One of these relatively unknown Third Dynasty pyramids is the northern Pyramid at Zawiyet el-Aryan. Generally known as the “Layer Pyramid”, it has been excavated on three occaisons: Gaston Maspero was the first Egyptologist to excavate the pyramid in 1881; Alessandro Barsanto followed in 1900; and finally the pyramid was re-excavated George Andrew Reisner and Clarence Fisher in 1910-11 (Dodson, The Pyramids of Ancient Egypt, p47). The excavations proceeded quite differently. Maspero cut a deep notch into the heart of the superstructure, although Dodson hedges his bets as to whether Maspero was responsible for the terrible scarring of the pyramid stating blandly, “The cavity in the north face was created by early hunters seeking the entrance to the burial chamber.” (Dodson, The Pyramids of Ancient Egypt, p46). It is believed that Maspero never penetrated into the passages beneath the pyramid that comprise the substructure, so it appears that Bursanto was the first to reach the storage magazines and burial chamber. Although Reisner and Fisher also ventured into the tunnels, they concentrated on some of the tombs and mastabas surrounding the pyramid (Dodson, The Pyramids of Ancient Egypt, p.47).
The Layer Pyramid was never completed but takes the form of an unfinished step pyramid. Beyond such superficial facts, texts diverge. Although Zawiyet el-Aryan lies between Giza and Saqqara it is difficult to visit because of the proximity of a military zone and access is largely prohibited. In troubled times this may be welcome protection from looters, but Michel Valloggia warns that the site is at risk from urbanisation around the southwest extension of the Cairo Ring Road (Hawass et al, p.231). The access difficulties may have contributed to the discrepancies in the published modern height of the remains of the pyramid with Siliotti stating 16m (p.93) and Ali Radwan claiming 18m (Hawass et al, p.110). Ghoneim (p.24) offers 60 feet and the indications are that he visited the site in 1954 when the Southern Pyramid at Zawiyet el Aran was filmed, although it is doubtful he did more than visually estimate the height. 18m/60’ nonetheless seems the more reliable measure. Such discrepancies are magnified when one attempts to discover the dimensions of the internal passageways. Dodson addresses this (Dodson, The Layer Pyramid of Zawiyet el-Aryan: Its Layout and Context, p.81, figure references removed for clarity):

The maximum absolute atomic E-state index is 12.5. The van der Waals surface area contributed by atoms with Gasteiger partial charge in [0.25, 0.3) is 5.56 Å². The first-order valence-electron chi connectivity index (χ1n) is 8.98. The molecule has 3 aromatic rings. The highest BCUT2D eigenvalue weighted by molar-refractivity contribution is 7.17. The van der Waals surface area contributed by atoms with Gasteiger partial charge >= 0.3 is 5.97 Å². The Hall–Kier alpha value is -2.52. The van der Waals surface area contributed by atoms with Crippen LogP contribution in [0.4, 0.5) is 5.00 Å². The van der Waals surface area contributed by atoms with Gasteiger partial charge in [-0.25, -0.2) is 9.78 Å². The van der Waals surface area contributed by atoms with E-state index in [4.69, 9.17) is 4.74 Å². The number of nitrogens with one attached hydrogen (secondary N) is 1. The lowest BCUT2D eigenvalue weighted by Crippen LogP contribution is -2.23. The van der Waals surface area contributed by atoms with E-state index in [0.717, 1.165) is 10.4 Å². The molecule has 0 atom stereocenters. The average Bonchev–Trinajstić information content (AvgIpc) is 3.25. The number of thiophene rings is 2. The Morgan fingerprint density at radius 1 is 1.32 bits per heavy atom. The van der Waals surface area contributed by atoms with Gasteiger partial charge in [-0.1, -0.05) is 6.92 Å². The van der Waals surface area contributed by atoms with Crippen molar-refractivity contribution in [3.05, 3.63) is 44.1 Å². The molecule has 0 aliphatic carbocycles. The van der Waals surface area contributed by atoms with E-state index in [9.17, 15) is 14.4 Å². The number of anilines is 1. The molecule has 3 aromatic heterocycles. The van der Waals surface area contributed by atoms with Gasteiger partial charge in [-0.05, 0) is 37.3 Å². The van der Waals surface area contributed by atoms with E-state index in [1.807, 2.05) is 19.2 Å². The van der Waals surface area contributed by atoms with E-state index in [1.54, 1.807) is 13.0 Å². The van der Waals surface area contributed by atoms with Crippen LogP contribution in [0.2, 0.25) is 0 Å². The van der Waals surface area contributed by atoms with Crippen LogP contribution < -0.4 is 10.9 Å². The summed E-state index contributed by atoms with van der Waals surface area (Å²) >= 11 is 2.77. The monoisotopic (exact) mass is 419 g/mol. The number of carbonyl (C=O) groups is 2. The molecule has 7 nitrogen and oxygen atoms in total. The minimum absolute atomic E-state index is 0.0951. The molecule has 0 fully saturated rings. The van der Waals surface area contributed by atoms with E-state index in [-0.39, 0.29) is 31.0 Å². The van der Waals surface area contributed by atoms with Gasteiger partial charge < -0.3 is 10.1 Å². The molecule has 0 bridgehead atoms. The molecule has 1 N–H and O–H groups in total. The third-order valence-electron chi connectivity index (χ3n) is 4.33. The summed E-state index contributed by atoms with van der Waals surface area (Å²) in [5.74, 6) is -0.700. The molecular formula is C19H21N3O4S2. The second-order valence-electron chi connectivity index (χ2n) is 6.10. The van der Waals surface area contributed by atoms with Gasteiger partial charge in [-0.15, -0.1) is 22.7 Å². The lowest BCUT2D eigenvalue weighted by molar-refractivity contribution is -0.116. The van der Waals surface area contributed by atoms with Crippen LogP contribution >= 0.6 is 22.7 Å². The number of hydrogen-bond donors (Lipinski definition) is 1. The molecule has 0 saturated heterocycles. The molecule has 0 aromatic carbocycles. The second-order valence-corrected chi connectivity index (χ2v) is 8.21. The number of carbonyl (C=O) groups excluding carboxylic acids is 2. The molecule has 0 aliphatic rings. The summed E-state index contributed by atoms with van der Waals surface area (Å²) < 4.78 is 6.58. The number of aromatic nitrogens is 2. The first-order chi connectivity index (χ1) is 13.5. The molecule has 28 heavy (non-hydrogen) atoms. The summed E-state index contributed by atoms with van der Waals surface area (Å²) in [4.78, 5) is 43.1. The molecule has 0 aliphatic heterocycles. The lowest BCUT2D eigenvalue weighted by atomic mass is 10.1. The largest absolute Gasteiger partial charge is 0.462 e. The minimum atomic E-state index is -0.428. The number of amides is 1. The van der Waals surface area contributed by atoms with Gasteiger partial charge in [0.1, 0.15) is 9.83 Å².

In their seminal work on the pyramids, Vito Maragioglio and Celeste Rinaldi point out the curious fact that the two excavators of the Layer Pyramid … drew sections of the substructure that differ not only in detail, but in fundamental dimensions and also in the very number of galleries! Furthermore, the dimensions derived from the scale drawings (or, rather, sketches) in some cases differ from the figures mentioned in the respective excavators’ texts